As you plan your garden for 2021, do you see any windows of time where you can squeeze in a cover crop? Building soil organic matter is an important part of garden resilience; soils with more organic matter do a better job of holding on to nutrients and water. An easy and effective way to build soil organic matter is to include cover crops.

My personal goal for 2021 is to include a cover crop in every bed at some point during 2021. In some beds, this means adding a fall cover crop mix like oats and peas after harvesting in early September. In others where I’ll harvest earlier, like cucumbers, I plan to add phacelia, a beautiful lacy plant with purple flowers that bumble bees love. And in beds where I plan to plant an early spring crop and a fall crop like lettuce or broccoli, I plan to add a summer buckwheat cover crop. 

In the past I’ve used wood chips between beds as a way to keep the garden clean and reduce weed pressure, but this year I’m going to use white clover. Clover adds organic matter to the soil over time, and if left to flower, provides valuable nectar to pollinators. 

Don’t feel like you need to plant a cover crop in every bed. Challenge yourself to start small with one bed, and build up towards more as you get the hang of it. 

Minimize disease pressure in 2021

Did you have any particularly challenging pathogens in your garden in 2020? If so, I hope you took the time to identify them. If you know which diseases you struggled with last year, you can look for resistant varieties to plant in 2021.

Seed catalogs include information about resistance traits, but I tend to start with this resource from Cornell, which provides a long list of varieties from many companies. It’s a great place to start if you’re looking for resistance to a specific pathogen. 

In addition to resistant varieties, remember to rotate your crops. An ideal rotation is 3 to 4 years, so if you planted tomatoes in your garden bed last year, try not to plant anything from the Solanaceous family (tomatoes, peppers, eggplant, tomatillos, potatoes) in that spot for the next few years.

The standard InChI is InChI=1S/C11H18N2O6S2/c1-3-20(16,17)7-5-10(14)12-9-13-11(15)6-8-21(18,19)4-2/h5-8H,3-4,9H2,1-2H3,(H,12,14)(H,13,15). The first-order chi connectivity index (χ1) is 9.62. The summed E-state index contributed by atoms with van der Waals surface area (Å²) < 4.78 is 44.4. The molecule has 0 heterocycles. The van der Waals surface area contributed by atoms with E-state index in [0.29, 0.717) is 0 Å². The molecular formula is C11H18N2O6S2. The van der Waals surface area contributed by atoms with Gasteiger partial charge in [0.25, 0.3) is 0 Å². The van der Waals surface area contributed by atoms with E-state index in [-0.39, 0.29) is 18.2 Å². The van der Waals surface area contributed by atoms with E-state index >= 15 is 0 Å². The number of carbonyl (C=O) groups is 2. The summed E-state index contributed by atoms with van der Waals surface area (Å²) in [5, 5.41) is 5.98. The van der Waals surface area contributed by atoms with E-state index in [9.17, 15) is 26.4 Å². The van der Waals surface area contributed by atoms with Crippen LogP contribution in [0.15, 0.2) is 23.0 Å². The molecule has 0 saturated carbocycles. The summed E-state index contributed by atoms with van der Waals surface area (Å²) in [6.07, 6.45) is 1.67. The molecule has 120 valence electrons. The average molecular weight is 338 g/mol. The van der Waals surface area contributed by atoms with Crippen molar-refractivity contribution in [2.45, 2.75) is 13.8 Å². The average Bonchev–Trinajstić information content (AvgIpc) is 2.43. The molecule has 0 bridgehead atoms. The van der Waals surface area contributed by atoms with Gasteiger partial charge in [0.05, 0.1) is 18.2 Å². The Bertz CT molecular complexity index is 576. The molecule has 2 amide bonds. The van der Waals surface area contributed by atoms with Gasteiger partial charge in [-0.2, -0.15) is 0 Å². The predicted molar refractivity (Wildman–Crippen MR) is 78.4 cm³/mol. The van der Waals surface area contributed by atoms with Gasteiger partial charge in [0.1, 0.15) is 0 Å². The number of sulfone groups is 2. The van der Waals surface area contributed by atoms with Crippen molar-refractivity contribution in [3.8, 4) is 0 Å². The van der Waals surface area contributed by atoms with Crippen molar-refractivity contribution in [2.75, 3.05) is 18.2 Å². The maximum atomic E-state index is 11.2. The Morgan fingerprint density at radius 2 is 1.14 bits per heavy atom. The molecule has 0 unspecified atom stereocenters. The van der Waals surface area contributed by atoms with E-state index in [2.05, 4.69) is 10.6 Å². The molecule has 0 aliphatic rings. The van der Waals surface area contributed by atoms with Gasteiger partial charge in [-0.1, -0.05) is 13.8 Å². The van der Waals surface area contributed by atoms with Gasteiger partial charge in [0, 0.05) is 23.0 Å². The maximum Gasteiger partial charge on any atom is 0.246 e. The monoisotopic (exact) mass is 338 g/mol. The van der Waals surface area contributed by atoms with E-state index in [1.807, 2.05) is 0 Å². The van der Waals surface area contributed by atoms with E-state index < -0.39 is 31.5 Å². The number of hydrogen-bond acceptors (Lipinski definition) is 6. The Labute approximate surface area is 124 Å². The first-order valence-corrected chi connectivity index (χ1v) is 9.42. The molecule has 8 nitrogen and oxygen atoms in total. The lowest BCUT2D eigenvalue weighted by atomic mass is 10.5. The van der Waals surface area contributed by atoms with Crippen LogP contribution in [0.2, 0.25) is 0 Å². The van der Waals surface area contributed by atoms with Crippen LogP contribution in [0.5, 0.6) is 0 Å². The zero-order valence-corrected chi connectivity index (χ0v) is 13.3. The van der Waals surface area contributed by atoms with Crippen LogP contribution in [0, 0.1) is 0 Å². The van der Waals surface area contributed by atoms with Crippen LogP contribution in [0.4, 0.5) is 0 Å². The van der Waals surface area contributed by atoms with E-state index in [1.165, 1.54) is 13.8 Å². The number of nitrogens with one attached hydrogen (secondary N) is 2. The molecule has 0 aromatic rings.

Have fun!

A variety of dry beans in a white bowl.

Gardens are therapeutic. They bring us joy for a wide variety of reasons. Some people find the greatest joy in flavor, others find garden joy in colors and textures. Rainbow carrots may yield a bit less than standard orange carrots, but if it makes you happy to pull purple, yellow, and red carrots from your garden, plant them!

When I started gardening, I had a very utilitarian approach. I felt like I needed to maximize production from my small space. But over the years, I’ve begun to add more flowers and plant fun varieties just for the joy of it.

In particular, I’ve invested more space this year into heirloom dry beans. Not only do I love growing beans, but it brings me joy to see them in my cupboard all winter long.

I’ve found that as a result of adding flowers and fun varieties, I enjoy my garden more, and I see secondary benefits like more beneficial insects as a result of the flowers. 

Author: Natalie Hoidal, Extension educator, local foods and vegetable crops

Share this page:

© 2021 Regents of the University of Minnesota. All rights reserved. The University of Minnesota is an equal opportunity educator and employer.